SALEM, Ore. — Following a short legislative session that fell flat amid the acrimony over a bill aimed at capping carbon emissions, funding for a few budget measures that would have otherwise died with the untimely end of the session has been approved by the Oregon Legislative Emergency Board.
Alongside those unfinished funding measures comes $5 million for the state's response to COVID-19, now an official emergency following an announcement this weekend, and another $5 million that will likely form the foundation of Governor Kate Brown's executive action on carbon emissions.
Governor Kate Brown convenes the Coronavirus Response Team (Gov. Kate Brown Press Office / My Oregon News).
The Legislative Emergency Board represents a small subset of Oregon lawmakers charged with allocating emergency funds and other matters when the full legislature is not in session.
The board's allocations included considerable funding for flood recovery efforts in northeastern Oregon, most of which was put on indefinite hold during the Republican walkout while the session remained ongoing.
$5 million from the state's emergency fund will go to the Oregon Health Authority, while the board also raised the ceiling on federal fund expenditures "to support coronavirus emergency response activities" once a plan is presented and approved.
The Oregon Military Department will also receive $2.7 million from the emergency fund for an "all-hazard emergency preparedness and response program."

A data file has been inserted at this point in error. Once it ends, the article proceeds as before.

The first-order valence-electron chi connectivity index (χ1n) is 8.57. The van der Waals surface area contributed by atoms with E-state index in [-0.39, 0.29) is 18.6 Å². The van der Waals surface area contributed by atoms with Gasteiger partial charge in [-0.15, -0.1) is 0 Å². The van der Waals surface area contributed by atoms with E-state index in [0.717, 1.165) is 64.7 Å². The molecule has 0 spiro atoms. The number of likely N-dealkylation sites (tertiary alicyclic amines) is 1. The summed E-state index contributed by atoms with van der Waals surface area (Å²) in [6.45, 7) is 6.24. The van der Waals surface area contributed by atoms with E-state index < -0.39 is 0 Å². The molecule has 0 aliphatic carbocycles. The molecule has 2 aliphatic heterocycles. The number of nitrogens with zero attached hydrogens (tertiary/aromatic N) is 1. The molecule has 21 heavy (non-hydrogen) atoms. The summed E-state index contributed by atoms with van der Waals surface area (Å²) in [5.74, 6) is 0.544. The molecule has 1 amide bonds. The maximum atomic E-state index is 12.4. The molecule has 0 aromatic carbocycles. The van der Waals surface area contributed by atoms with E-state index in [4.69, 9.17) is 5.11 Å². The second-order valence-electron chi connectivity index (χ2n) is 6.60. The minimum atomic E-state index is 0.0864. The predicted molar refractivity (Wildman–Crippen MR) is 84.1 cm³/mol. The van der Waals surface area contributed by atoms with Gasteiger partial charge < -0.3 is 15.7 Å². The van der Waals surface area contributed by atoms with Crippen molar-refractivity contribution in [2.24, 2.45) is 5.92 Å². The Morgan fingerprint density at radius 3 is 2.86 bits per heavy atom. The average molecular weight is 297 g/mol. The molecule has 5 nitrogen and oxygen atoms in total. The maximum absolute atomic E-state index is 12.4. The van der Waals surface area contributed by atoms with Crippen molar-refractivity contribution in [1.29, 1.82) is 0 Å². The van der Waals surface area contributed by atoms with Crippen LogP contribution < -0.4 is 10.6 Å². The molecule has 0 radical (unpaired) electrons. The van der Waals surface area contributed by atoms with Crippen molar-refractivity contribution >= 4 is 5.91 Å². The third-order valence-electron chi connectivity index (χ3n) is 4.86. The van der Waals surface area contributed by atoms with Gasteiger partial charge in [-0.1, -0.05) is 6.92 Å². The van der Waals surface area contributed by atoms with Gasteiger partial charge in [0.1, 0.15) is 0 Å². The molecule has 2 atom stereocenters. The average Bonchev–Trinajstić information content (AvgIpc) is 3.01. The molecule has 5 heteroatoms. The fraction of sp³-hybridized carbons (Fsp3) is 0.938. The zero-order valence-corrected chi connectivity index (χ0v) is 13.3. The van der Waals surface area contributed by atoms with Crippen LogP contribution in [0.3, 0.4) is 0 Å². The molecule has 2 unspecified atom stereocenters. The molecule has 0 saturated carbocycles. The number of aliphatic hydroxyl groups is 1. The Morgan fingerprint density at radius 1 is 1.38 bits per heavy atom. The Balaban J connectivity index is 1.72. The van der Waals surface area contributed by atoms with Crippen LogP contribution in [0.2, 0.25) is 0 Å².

Finally, the state Emergency Board approved $5 million from the emergency fund for the Department of Environmental Quality (DEQ) "to be used for rulemaking and other actions with the goal of reducing greenhouse gas emissions across all emissions sources, including point sources, natural gas emissions and transportation fuels."
When the legislative session ended without a compromise between Democrats and Republicans on cap-and-trade, Governor Brown said that she would make good on a promise to deliver climate change solutions through executive action if a legislative route did not succeed.
“I have always been clear that a legislative solution was my preferred path to tackle the impacts of climate change for the resources it would bring to our rural communities and the flexibility it would provide for our businesses," Brown said last week. "However, I will not back down. In the coming days, I will be taking executive action to lower our greenhouse gas emissions."
On Monday the Oregonian/OregonLive reported that DEQ director Richard Whitman said Brown's executive order would be coming "very soon."